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For spiritual advice, call this number….

Friday, June 29th, 2007

Tonight at 10 p.m. I got a call from a student. I love this kid. He first showed up in one of my freshman comp classes three or four years ago. He failed that class because he quit attending class and didn’t hand in his last few essays. I think he was in jail toward the end of the semester, but I guess he knew I really liked his quirky rogue intelligence and creativity. He showed up again. And again. I think he has taken four or five classes from me now, and he was planning to take yet another one this fall, but tonight, he called and launched what I hope will be a whole new life for himself. Our conversation was delicious. [read on]

Portland, here I come!

Friday, June 29th, 2007

I remain fascinated by the possibility of moving to Portland, Oregon either AFTER a spell of living at a Zen center, or INSTEAD of living at a Zen center. There are three apartment complexes–well, be honest–old folks’ homes (you have to be 62 or older to be considered): run by an association of labor unions, in three different parts of Portland, Oregon. Those who know me well will be screaming NO! You’re not THAT old! But wait. Drop the stereotypes. These places offer nice little apartment-type living spaces (all utilities included) for 1/3 of whatever a person’s monthly income is, with preference given to low income people. I love the politics of that. This could be very good. Fuddy-duddy old rich people would be screened out. Progressive labor union types, rabble-rousers and old hippies could be in. Of course I need to take a look. It’s a shock to my system to think about this option, but it might be the best thing out there. [read on]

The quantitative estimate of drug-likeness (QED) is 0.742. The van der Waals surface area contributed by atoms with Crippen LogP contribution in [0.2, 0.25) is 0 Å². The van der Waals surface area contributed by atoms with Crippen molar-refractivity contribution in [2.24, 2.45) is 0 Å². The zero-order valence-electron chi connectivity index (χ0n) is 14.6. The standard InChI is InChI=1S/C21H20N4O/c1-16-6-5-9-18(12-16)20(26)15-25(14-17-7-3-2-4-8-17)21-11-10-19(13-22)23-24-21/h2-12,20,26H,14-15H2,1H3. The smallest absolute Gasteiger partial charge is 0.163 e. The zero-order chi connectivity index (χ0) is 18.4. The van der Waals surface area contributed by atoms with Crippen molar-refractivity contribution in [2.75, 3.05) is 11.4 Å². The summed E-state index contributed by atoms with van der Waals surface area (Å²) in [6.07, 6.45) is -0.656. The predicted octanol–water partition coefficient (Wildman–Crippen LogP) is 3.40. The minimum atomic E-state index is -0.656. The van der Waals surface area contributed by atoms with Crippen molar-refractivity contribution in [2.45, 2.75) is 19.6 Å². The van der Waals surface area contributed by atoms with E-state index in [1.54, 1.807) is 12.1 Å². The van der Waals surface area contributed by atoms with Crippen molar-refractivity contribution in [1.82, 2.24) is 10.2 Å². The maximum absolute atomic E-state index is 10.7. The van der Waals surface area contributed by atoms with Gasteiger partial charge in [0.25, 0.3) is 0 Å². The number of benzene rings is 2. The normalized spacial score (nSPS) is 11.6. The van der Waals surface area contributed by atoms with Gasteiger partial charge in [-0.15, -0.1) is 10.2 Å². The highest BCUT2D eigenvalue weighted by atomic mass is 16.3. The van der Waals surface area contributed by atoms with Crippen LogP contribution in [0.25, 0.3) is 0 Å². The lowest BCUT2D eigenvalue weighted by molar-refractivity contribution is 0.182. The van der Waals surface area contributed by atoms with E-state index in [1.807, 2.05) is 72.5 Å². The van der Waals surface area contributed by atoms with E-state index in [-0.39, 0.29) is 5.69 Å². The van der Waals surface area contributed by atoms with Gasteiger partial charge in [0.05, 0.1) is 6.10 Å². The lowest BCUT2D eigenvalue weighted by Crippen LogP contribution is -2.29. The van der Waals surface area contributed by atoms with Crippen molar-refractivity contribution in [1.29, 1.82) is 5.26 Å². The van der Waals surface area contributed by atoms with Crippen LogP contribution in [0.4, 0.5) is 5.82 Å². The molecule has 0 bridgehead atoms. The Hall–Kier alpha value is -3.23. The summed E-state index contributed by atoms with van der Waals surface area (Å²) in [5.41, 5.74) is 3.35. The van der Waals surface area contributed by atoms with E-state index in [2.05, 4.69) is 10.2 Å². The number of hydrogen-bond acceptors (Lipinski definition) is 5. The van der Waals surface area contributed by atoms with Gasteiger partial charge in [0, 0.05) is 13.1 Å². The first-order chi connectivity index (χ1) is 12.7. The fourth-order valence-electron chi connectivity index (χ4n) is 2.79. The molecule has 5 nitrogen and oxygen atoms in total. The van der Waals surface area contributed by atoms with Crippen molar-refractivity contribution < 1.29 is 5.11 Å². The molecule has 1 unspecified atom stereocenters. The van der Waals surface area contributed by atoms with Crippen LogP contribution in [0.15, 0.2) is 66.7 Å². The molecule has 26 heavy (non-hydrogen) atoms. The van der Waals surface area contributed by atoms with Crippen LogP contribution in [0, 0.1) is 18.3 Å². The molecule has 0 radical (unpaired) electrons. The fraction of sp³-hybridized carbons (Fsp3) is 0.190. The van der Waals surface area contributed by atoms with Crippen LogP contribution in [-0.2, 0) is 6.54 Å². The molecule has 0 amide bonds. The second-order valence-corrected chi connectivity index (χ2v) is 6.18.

Blog breaks and movies

Thursday, June 28th, 2007